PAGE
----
Although Conrad Sheehan thinks he has come up with a way to provide the mobility factor in the formula for ecommerce success, he's an unlikely dot-com entrepreneur at age 41. Neither a programmer nor a propeller-head, he is soft spoken and chooses words carefully. He and his wife have four children, and the oldest is seven. So why would he leave a position as senior vice-president with a decidedly traditional financial institution to start up a mobile-payment service called Mpayy?
"I had spent many years working in transaction processing and payments in particular," he explains from the Mpayy's company headquarters in Chicago. "At J.P. Morgan I ran the consumer payments business. The principal drive for growth was electronic payments in online commerce. The payment model there was credit card retrofitted: consumers used credit cards to pay, but without the card being physically present. I knew there must be a better way."
One obvious problem with the online credit card payment system is security. Paying with a credit card only requires single-factor authorization. Most merchants don't check the address the buyer gives against the account holder's address. And some don't even ask for the CVV number on the back of the card. Neither of these really tackles the fraud issue. Another problem is the convenience factor: it's difficult to type account numbers, expiration dates, names, and addresses on the keyboard of a tiny phone or other handheld electronic device.
In contrast, Mpayy's system is intended to be much more streamlined. Even more important, Sheehan worked with U.S. Bancorp (one of Mpayy's founding investors) to build a secure and highly managed system. Customer data is protected with triple-DES encryption, among other things.
"We want to offer people a choice outside of their credit card," says Sheehan. "Right now 85 to 90 percent of all transactions on the Net use credit cards. That's not real choice, and there is a lot of credit card debt out there." As word spreads, more people are choosing Mpayy. Since going out of beta earlier this summer, Mpayy has grown to nearly 2000 members.
One reason might be that many people are already familiar with PayPal, which Mpayy resembles in some ways. But Sheehan says Mpayy is less expensive and easier than PayPal; accounts can be set up instantly and offer 100 free person-to-person payments per month, for instance.
Free is always good, and there's no charge to either buyers or sellers to set up an Mpayy account. To complete a transaction, both parties need to have accounts with Mpayy. You supply data to identify yourself and the account you want to debit, such as a checking account or credit card. ("We do robust ID verification to reduce the level of anonymity," said Sheehan.)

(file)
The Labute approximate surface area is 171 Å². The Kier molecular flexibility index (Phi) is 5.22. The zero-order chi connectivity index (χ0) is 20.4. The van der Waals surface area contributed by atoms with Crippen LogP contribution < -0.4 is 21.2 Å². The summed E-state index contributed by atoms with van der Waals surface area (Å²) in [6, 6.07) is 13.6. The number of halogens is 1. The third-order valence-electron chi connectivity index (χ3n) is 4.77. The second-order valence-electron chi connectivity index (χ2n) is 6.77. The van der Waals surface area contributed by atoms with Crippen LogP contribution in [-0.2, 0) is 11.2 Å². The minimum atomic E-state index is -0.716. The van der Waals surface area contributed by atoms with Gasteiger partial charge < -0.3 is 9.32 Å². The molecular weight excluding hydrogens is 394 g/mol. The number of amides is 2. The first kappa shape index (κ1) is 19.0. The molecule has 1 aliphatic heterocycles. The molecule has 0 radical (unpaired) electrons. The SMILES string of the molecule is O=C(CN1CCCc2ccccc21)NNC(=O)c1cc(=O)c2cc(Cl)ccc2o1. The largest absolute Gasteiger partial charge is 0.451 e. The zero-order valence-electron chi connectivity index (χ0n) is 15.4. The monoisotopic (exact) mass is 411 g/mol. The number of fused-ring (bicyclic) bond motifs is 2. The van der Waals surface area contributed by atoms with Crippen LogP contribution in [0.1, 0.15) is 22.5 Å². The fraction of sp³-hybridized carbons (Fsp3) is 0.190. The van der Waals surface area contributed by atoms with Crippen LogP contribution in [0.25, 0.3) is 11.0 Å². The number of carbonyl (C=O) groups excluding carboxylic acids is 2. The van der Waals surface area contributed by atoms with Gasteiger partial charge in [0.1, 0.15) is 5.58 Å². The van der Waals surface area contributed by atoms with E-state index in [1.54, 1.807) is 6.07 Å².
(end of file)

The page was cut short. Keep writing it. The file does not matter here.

Once you have registered, you sign in to Mpayy's system with a user ID (cell phone number or nickname) and password you created earlier. You then transfer money to a recipient based on his or her cell phone number or nickname. For buyers, two kinds of accounts are available: one is linked to a checking account and the other (designed for teens) is not.
The money goes into their Mpayy account, which is held at U.S. Bank. They can move their balances out to a linked checking account at any time for free from www.mpayy.com or https://mobile.mpayy.com.
Sheehan said the service is a real deal for buyers: there's no cost for using the system, and they receive 1 percent cash back on purchases over $50. Sellers who open a small-business account are charged per-transaction fees of 2 percent of the sale price, plus a $.20 flat fee. Online retailers and charities are priced below that.
Mpayy already works with online auction payments, and in mid-September it will launch as a payment service on the iOffer.com marketplace.
Mpayy is perfect if you're buying an item on the popular online classified service Craigslist, Sheehan said. "We barely turned the lights on in the first quarter of 2008, and someone was using Mpayy to process a Craigslist payment." Although Mpayy just went out of beta phase in July 2008, it recently became the first payment system authorized for payments on MySpace.
Asked for examples of how Mpayy works, Sheehan said, "I can pay for something I buy at a concert, book fair, or flea market no matter where I am as long as I have my phone."
Sheehan expects the list of clients both online and off-line to grow dramatically. Already sites like LawbooksforLess.com offer Mpayy for payments, and the Alliance for Lupus Research (lupusresearch.org) uses Mpayy to solicit mobile and social network donations on Facebook and MySpace.
"Shopping will always be hard on the small screen. But we see more digital content like music, movies, games, and tickets being sold online," he comments. "Purchases can happen instantly over the phone or Web. Download a song, enter your cell number and your password, and you're done."
Other entrepreneurs have tried and failed to set up online payment systems. It is possible that Conrad Sheehan has been successful precisely because he has never thought of himself as being an entrepreneur. "It's been an enormously challenging undertaking. I wouldn't go so far as to say that it has been risky. But maybe it is a bit unorthodox," he says.